Ailende Eigbefoh-Addeh, predoctoral researcher in the Biomedicine Ph.D. program, was appointed as the representative of the URV at the Aurora Student Council. In this interview, he reflects on his connection to the URV and the internationalization experience
Ailende Eigbefoh-Addeh studied Biochemistry and Molecular Biology and Business Administration and Management at the URV. After completing his master’s, he is currently enrolled in the Biomedicine Ph.D. program.
Why did you want to be the representative of the URV?
The turning point was when I changed my mindset and started to thoroughly investigate everything the URV was doing, its various projects, and how students could get involved. Realizing the significant task being carried out at the URV, I felt a strong desire to actively contribute and be an important part of the university community.
What motivated you to do it through Aurora?
When the call for students to join Aurora’s student council was announced, I thoroughly researched what Aurora was and its objectives. I quickly identified with its goals and approach, which motivated me to join. The idea of contributing my experiences and knowledge to an initiative aligned with my values was the main motivation.
What would you highlight from your international experiences?
As a Ph.D. student, I have had the opportunity to attend various international and national conferences. Additionally, thanks to a URV scholarship, I participated in a seminar in Japan.
How do you assess your participation in the Hiroshima University seminar?
My experience at Hiroshima was enriching. I highlight the cultural clash between Japan and Spain, which allowed me to understand many aspects of Japanese culture. I also made friends from Japan and other parts of the world, and we still keep in touch. It was an incredible experience that I would 100% recommend to those who enjoy learning and meeting people from different cultures.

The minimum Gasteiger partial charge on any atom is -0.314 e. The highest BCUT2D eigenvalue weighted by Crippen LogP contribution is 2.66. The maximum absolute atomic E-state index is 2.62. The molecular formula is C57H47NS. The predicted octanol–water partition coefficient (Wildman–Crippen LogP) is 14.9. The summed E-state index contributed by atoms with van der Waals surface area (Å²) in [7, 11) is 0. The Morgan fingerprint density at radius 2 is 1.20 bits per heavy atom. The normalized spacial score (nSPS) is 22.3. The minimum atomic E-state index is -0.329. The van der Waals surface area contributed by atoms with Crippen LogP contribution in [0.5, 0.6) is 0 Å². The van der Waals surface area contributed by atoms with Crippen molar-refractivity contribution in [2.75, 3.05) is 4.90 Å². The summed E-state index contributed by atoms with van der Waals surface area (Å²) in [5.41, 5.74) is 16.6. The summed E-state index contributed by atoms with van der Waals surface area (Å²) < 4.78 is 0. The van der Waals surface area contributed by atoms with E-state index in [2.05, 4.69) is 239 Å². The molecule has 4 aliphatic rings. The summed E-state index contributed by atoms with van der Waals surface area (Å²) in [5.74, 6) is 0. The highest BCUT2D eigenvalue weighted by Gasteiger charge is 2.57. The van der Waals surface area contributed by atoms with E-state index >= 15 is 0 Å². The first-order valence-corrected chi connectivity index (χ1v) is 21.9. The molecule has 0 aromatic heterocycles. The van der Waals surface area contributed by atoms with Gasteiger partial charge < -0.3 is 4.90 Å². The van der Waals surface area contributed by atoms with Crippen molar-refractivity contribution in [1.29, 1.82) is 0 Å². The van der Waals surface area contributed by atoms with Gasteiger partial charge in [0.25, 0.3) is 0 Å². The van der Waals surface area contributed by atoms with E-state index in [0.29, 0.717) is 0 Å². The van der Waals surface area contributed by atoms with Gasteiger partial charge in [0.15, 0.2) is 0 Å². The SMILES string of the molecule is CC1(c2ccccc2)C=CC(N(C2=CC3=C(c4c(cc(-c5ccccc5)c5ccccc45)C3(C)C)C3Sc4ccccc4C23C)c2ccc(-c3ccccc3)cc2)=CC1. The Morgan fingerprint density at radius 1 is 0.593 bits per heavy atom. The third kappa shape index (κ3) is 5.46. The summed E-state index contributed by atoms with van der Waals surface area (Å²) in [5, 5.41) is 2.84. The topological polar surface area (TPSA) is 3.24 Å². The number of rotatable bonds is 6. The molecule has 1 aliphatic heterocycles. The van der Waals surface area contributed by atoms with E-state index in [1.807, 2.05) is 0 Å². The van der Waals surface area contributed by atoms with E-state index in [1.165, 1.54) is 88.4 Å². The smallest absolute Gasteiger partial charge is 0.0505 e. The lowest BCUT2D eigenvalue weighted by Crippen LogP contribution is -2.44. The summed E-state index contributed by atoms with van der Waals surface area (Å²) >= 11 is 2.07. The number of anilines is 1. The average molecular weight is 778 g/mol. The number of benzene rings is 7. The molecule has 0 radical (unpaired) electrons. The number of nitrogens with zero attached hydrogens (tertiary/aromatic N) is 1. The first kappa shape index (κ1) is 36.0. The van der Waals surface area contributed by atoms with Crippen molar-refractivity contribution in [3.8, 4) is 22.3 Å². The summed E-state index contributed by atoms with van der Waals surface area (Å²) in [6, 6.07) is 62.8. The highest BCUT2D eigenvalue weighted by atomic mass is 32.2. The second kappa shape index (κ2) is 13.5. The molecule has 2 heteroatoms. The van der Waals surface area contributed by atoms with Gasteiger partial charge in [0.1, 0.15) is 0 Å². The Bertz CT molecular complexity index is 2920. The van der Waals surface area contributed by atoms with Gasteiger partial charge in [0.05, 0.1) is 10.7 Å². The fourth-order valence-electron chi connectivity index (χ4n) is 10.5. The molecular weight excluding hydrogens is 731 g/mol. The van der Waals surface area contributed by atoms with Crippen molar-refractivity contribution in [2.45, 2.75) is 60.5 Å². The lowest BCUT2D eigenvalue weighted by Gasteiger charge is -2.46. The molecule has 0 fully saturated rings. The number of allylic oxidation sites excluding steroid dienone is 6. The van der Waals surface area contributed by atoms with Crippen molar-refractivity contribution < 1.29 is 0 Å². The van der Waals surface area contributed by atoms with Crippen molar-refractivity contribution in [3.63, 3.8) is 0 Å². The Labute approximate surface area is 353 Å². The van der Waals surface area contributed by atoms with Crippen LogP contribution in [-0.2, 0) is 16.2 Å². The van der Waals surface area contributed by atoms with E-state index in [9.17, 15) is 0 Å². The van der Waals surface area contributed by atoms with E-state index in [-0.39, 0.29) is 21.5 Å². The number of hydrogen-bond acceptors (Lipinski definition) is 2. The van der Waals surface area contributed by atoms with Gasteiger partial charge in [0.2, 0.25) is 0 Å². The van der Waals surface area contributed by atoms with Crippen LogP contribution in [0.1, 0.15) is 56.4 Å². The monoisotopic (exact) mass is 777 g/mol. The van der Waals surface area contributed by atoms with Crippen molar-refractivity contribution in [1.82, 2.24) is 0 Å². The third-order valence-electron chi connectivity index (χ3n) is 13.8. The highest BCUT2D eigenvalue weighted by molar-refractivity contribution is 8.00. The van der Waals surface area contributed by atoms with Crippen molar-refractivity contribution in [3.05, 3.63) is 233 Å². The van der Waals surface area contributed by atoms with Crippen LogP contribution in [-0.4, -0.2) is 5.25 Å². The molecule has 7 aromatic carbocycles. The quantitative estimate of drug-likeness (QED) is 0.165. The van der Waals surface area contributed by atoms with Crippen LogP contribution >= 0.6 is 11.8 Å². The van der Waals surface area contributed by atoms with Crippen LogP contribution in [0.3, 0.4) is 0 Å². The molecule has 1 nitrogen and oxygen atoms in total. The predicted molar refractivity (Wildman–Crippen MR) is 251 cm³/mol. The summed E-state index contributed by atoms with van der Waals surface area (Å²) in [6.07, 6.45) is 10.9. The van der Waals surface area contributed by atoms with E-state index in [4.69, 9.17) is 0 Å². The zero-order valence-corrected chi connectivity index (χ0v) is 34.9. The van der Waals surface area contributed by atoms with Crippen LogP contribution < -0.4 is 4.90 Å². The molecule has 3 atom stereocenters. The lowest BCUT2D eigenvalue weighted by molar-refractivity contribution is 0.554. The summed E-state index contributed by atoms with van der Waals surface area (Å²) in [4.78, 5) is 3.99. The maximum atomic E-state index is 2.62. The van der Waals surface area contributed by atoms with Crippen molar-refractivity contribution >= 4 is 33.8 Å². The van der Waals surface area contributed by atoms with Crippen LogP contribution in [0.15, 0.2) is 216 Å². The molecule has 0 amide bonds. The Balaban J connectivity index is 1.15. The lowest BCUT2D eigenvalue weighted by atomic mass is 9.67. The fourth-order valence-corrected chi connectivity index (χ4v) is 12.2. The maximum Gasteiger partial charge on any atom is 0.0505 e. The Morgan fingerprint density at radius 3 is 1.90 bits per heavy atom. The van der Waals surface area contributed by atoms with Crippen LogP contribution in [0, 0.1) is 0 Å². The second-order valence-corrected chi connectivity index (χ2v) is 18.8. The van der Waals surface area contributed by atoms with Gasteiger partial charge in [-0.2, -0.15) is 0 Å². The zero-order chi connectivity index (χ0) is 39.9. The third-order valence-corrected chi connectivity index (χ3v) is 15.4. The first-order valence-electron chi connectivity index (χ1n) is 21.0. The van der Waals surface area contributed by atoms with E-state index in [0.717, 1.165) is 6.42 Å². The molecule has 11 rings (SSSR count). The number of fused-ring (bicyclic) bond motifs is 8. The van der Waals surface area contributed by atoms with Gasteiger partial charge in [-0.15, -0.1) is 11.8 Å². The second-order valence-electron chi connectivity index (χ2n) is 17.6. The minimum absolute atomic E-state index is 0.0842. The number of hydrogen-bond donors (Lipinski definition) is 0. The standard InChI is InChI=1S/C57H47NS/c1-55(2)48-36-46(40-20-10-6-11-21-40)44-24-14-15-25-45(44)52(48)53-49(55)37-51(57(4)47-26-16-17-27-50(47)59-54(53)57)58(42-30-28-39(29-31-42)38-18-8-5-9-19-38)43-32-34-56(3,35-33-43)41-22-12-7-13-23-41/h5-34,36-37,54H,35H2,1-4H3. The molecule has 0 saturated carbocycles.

Why would you recommend it?
These international experiences have allowed me to expand my horizons, establish friendships worldwide, and grow both personally and academically by exposing myself to different perspectives and cultures.
How would you define the relationship between the URV and Aurora?
Although I am not an expert, I perceive that Aurora is not just another project in which the URV participates. Rather, Aurora plays a significant role at the URV.
From here, what role do you play, and what do you think you can contribute?
I can contribute my knowledge, time, and desire to generate positive change, both through Aurora and other URV projects. Students are an essential part of the university community, and our voices need to be heard. Thanks to my experience at the URV, I can offer real perspectives, both mine and those of my peers, and a culturally diverse viewpoint that sometimes differs from the majority.
What are the challenges of Aurora, and how do you address them from the Student Council?
Every year, Aurora focuses on a specific challenge, and this year it is on inclusion. From the Student Council of Aurora, we work in collaboration with our universities to implement strategies that address these challenges. We also meet with other Aurora members to exchange ideas and learn about initiatives from other universities.
How will the Aurora Student Conference hosted by the URV this February be like?
We are still in the preparation process for the Aurora Student Conference to be held at the URV on February 14th and 15th. Our intention is for it to be a dynamic event with a special focus on intercultural communication. To prepare, we are holding meetings where we generate ideas about how we want the session to be.
What has being the representative of the URV at Aurora brought to you on a more personal level?
Although I recently joined Aurora, it has so far provided me with the opportunity to meet people passionate about the topics that interest me. It has also helped me understand more deeply how things work at the URV, as I have had to interact with university authorities to fulfil my new role.